Sunday, May 16, 2010

Movie with Abe: Looking for Eric

Looking for Eric
Directed by Ken Loach
Released May 14, 2010

“Looking for Eric” is the story of one man in search of inspiration. Eric Bishop (Steve Evets) is a middle-aged postman bored with his life and approaching problematic times, and the only way he can seem to rectify his situation is to listen to the spiritual guidance provided by real-life footballer (in America, soccer player) Eric Cantona. Through his love of soccer and the imagined help of his favorite player, the elder Eric hopes to reinvigorate his ailing life and help guide both himself and his family back on the right path.

This is a very British film, featuring old Englishmen who sit in a bar for hours a day arguing about which soccer team is best. Fortunately, the cast here is thoroughly entertaining. One of the most memorable lines is one of Eric’s mates’ threats that he plans to put up an incriminating video on BlueTube. But the best part is that they don’t care if they aren’t up to date with current technology and other happenings. The disconnect from modern society that these men posses makes them all the more endearing, as they seek to preserve ideals of tranquility in an age full of young hotheads, drugs, and violence. Eric also has to contend with those kinds of problems at home when he learns that one of his adopted sons has gotten himself in over his head with a very dangerous man.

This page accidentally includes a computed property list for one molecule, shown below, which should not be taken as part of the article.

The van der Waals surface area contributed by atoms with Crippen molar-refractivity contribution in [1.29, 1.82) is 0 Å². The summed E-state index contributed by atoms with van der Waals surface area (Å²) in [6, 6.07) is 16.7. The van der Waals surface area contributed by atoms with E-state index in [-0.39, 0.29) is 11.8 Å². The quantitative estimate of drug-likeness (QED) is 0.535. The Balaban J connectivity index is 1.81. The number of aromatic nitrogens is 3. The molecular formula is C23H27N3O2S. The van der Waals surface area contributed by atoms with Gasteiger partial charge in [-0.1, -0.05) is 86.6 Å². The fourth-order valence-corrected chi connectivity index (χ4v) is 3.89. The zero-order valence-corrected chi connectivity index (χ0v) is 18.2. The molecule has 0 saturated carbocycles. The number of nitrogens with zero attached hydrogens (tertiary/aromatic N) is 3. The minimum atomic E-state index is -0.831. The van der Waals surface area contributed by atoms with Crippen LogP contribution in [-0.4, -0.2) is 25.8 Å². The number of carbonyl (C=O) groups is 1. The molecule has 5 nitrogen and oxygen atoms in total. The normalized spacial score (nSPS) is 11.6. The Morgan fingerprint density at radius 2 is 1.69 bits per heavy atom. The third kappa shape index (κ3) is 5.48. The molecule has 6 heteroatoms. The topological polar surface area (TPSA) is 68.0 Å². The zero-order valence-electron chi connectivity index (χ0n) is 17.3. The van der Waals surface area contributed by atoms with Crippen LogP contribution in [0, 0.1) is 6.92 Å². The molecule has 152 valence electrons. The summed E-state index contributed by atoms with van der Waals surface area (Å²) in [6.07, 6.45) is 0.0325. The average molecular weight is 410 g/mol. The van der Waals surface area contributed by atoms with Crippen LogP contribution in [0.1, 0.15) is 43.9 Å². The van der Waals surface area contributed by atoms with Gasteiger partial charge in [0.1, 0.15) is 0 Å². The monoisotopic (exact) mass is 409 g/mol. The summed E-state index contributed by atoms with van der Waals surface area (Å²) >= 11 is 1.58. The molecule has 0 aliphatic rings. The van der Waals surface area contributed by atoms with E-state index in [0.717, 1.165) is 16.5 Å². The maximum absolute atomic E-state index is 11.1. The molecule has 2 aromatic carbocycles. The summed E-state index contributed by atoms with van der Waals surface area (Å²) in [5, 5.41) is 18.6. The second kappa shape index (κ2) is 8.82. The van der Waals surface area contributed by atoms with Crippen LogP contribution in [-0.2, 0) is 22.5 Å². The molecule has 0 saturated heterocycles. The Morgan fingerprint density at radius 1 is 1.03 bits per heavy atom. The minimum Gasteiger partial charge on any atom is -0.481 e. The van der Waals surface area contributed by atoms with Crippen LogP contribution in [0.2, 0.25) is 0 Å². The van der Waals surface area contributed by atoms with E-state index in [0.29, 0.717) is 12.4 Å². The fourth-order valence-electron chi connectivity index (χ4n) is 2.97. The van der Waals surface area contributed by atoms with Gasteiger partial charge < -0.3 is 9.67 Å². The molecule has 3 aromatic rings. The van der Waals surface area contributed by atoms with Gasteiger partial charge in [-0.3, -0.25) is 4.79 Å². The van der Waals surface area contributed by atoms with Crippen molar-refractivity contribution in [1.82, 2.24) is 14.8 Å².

In that regard, “Looking from Eric” is able to flow from comical troubles in Eric’s life to deathly serious ones, portraying a range of conflicts that are not entirely indistinguishable from each other. The film excels in its comedic portrayal of Eric’s follies but also manages to succeed in showcasing the dramatic events in Eric’s life. Ultimately, however, the focus of the film and the star of the show is Eric Cantona. First seen running triumphantly down a soccer field in the midst of a thrilling game, he quickly becomes established as an extremely intuitive and philosophical mentor for Eric Bishop. Having Cantona portray himself is a wickedly brilliant idea, and the often incomprehensible Frenchman is hilarious in all of the guidance he gives the other Eric. The interaction of the two and the way in which Eric Bishop looks to Eric Cantona with such admiration and devotion makes this a heartwarming journey filled with plenty of comedy and drama that culminates in a thoroughly satisfying character transformation.


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